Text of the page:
My Family’s History — Why I am an Asian American advocate

By Heather Skrabak, Association of Asian Pacific Community Health Organizations (AAPCHO) Policy Analyst, a National Council of Asian Pacific Americans (NCAPA) member

The following was originally published in an AAPCHO newsletter. Today, Feb. 19, is the Day of Remembrance — a day marking the anniversary of when President Franklin D. Roosevelt signed Executive Order 9066 (E.O. 9066), requiring the incarceration of 120,000 Japanese Americans during World War II.

I am an Asian American advocate because of my grandmother. When you are fourth generation, information about the past comes out slowly over many years. It wasn’t until my middle school covered World War II did we begin to discuss my grandparents’ experiences in the internment camps. It wasn’t until after my grandma passed away that we found out that our family had initially moved from Japan to Mexico to work on farms, and had moved to the United States sometime after, without papers. She remained undocumented her whole life.

Recently, I found out that my grandma kept a scrapbook of articles during and after the war. The scrapbook opens onto a copy of the Gila News-Courier, a newspaper that the internees created in the Gila River internment camp. It continues with articles discussing and debating the internment — what to do with the “Japs” and where they should go after. There are anecdotal accounts of Japanese Americans that have married into white American society, soldiers of Japanese background, and protestors crying for the Japanese Americans to be “sent back”.

We’ve seen these waves of anti-immigrant and anti-Muslim fear in the news recently and AAPCHO has spoken out against such remarks as damaging to the community. I was shocked by how similar the words are, 50 years later. After all of this, we should know better. As a country we should know that classifying and vilifying an entire racial/ethnic/religious group is un-American. Even reading through my grandma’s scrapbook from over 50 years ago, I felt my blood boil.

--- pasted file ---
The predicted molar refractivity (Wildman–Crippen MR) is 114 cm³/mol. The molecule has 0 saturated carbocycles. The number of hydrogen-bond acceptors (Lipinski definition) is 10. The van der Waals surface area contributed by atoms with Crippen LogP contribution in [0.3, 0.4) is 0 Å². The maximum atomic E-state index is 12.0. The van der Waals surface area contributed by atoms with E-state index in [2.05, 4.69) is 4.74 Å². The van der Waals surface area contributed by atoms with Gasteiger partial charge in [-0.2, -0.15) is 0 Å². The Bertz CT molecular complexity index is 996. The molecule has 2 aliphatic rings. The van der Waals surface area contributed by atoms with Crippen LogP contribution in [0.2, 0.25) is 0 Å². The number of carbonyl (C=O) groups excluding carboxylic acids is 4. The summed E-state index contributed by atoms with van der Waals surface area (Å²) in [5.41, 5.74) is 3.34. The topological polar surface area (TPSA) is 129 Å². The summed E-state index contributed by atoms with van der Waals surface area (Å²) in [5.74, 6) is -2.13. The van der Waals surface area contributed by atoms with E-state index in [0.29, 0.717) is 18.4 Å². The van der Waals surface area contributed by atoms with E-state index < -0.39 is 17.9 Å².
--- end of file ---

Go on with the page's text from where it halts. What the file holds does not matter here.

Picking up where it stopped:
Back off. That’s my family.

It occurs to me that keeping this scrapbook was my grandma’s form of advocacy. She was a quiet person and would never call herself an advocate. And yet, I have an image of her, after cooking a large meal, wiping down the kitchen table and sitting down with the newspaper of the day. I can see her calmly and precisely cutting the chosen article from the rest of the paper and pasting the edges. I can see her setting something heavy on the scrapbook to make sure the paste set, and checking it later to make sure it was clear and readable.

She was voiceless is so many ways: in relative poverty, as an internment camp survivor and an undocumented American. But this calm and deliberate record of a controversial history tells me she wanted it to be noted. We have lived through this. And we will not forget your words.

When I think about advocacy, I think about my grandmother pasting articles into her scrapbook. To me, she represents so many members of our community who are effectively voiceless to the injustices going on around them. When we, as AAPCHO, as individual clinics, or as individuals speak up on an issue, it is to give voice to those in our community who remain voiceless and powerless. We speak up to defend their interests and strive to empower their voice. I’m proud to be an Asian American advocate — I’m happy to work so our issues will not be forgotten and we can continue to stand up for justice, and I invite others to join and continue this work with me.

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